• Am I giving a false impression of myself?

Could I give a more balanced impression of myself if I post pictures of me helping out at the soup kitchen or tutoring kids next to the pictures of my last drunken party?

I had a friend who was involved in local politics long before the Internet.  Any time he posed for a picture he made sure his hands were empty and his tie was tightened or off. He believed any time you see a picture of someone holding a drink at a party that you assume that they’re drunk or getting drunk even if they’re drinking club soda or water. His tie was always tight for the same reason. A loose tie makes you look like a lush. I still remember his advice when I pose for a picture. It was good advice then, and it is better advice now. By the way, if you’re undressed, or half dressed and anyone takes out a camera — run! And don’t ever email anyone a digital photo you wouldn’t want the entire world to see.  Enough of these kinds of photos have found their way to the web without the subject’s permission that one Congressman thinks there ought to be a law.

If you manage your online image from the beginning, you won’t have to hire someone to clean it up for you later. Google your own name periodically, especially if you are interviewing for a job, are involved in a lawsuit, or have applied for anything that might involve investigating your background.  If you find any dirt, don’t despair! You can clean it up. For a few dollars a year, you can register your own name as a domain and set up a webpage about yourself.  If you post regularly, this will help keep a positive image of you at the top of the search engines. Just because you’re paranoid doesn’t mean you’re not being Googled! Seriously, get your online house in order, keep it in order, and social media can be your friend presenting a positive online image for you to prospective clients, employers, mates, and others. Now get out there and Google. Good luck!

MySpace Can Kill Your Case

MySpace recently played a role in two cases, which is a sign of the growing ubiquity of social networks. The two cases highlight the importance of managing the image you portray via MySpace, Facebook, Flickr, Twitter, or whatever.

In the first case, my client was a landlord evicting a commercial tenant who ran what was supposed to be a restaurant. That is, the tenant’s lease specifically said that the space was being leased to him as a restaurant. It also required the tenant to operate lawfully and in accordance with all local and state rules, regulations, and ordnances. Leases commonly describe the purposes the property is leased for and require the tenant to comply with the law.

The tenant had a MySpace page promoting his business that we were able to use at trial to show he was operating a bar and that he was not complying with local ordinances and state laws. The over all look of the page and the comments on it demonstrated that a bar was being promoted rather than a restaurant. The numerous pictures showed young people partying and dancing on the bar. There were no pictures of the dining area that we contended was not being used. None of the pictures showed any food being served or consumed. Alcohol was evident in every picture, but not food. Florida state law prohibits smoking in restaurants or in any indoor area except bars that serve little or no food. Several pictures showed people smoking inside. Drinking outside and within parking areas is prohibited, but numerous pictures showed people hanging out in front of the bar drinking. They also showed that tables and chairs had been placed outside for this purpose. Local ordinances prohibit anyone from displaying their “anal cleavage” in an establishment that serves alcohol. This is, of course, designed to prohibit strip clubs. Several pictures showed bikini clad girls dancing on the bar and at least one of them was clearly wearing a thong. Guess what her thong allowed her to display? Just to make it better, she held a beer and a lit cigarette in one hand while she danced. The tenant’s own MySpace page made our case for us.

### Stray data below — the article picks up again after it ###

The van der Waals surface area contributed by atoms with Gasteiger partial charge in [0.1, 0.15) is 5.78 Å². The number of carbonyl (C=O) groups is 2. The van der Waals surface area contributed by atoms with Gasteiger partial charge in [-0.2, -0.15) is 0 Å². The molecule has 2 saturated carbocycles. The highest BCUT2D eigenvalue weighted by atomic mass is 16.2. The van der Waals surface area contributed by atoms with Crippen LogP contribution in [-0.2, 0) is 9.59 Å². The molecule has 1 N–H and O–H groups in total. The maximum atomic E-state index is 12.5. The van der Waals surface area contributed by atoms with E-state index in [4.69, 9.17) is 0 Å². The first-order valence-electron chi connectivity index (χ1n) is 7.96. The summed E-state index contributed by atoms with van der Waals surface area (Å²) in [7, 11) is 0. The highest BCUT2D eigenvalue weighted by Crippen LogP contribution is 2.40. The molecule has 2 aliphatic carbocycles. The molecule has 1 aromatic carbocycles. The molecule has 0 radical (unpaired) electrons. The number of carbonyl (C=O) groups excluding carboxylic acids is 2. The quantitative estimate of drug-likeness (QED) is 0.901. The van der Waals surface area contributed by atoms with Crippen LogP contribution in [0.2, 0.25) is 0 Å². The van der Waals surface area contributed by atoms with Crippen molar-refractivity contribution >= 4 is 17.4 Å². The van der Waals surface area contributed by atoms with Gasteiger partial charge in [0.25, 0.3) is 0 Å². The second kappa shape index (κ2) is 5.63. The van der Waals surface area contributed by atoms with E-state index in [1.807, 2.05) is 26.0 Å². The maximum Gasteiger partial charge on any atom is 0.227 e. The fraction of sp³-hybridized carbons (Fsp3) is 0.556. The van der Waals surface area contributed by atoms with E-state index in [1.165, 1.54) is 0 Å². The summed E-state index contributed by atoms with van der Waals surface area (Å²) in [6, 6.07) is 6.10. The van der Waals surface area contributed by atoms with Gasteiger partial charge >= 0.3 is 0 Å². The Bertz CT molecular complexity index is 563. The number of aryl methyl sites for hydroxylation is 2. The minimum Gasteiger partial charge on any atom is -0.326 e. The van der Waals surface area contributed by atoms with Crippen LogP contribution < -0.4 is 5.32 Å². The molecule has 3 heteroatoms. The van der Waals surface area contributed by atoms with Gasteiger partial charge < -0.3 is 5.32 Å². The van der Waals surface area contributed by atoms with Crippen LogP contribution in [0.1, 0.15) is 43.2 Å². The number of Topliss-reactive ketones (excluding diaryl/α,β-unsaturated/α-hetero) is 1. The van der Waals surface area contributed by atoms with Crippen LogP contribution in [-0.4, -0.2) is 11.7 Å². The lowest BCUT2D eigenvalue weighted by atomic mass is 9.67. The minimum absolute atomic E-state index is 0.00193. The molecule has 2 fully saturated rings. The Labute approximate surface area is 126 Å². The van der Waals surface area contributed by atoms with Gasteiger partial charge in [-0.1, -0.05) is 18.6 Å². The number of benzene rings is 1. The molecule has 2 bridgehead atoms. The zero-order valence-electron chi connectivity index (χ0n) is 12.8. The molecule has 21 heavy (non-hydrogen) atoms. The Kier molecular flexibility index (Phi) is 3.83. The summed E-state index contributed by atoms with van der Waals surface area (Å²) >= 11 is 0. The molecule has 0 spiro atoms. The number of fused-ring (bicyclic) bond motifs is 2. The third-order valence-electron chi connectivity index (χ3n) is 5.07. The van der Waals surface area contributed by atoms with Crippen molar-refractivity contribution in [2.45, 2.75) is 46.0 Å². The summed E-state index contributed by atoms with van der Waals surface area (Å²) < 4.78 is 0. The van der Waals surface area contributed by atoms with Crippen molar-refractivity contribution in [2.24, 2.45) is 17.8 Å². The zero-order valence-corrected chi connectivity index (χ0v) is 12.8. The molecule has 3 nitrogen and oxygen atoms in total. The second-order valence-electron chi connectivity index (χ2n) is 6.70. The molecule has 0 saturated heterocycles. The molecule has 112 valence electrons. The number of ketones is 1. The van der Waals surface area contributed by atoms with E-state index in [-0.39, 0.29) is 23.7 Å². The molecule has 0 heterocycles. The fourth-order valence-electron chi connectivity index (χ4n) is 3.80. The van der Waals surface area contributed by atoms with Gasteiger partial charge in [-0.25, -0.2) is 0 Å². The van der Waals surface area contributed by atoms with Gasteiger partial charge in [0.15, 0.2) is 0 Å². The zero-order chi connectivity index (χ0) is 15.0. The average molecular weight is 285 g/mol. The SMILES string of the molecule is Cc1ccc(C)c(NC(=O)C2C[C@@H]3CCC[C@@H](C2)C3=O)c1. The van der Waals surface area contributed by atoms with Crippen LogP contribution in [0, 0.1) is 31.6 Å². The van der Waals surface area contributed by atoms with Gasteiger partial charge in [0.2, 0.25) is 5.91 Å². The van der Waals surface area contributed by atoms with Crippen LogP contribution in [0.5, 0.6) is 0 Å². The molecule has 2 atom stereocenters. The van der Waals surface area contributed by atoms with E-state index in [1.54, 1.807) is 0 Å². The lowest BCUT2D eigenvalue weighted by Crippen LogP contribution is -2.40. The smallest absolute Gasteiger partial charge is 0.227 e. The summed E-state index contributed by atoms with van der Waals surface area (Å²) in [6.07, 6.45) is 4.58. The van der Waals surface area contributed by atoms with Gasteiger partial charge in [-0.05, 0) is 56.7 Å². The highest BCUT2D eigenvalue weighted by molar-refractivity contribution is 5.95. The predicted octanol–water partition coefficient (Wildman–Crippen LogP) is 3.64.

The second case is my last remaining personal injury case. The week after I tried the eviction case in court I spoke with an insurance adjuster who suggested that I take a look at my client’s “interesting” MySpace page. This particular client had a leg injury. Under “Interests”, she had listed “learning to surf.”

It could have been much worse. Fortunately, none of the pictures showed her dancing on her hurt leg, water skiing, snow skiing, or anything else that would allow the other side to contend that her leg wasn’t really hurt. Perhaps because her leg really was hurt? The adjuster particularly liked the comment about “learning to surf.” I pointed out to the adjuster that she was interested in “learning” not in surfing. Obviously, she didn’t surf and saying you’d like to learn could be a good way to meet cute surfer guys.

The adjuster advised me that he and the other adjusters now commonly “Google” every claimant and look for them on MySpace. Young people in particular often have these pages and they also tend to be very indiscreet about their postings. It has hurt the employment chances of many a young person as well.

Next, I’ll discuss some of the ways social networks could be used against you and how you can use them to enhance and improve your image. I won’t be talking specifically about these cases and will be talking generally.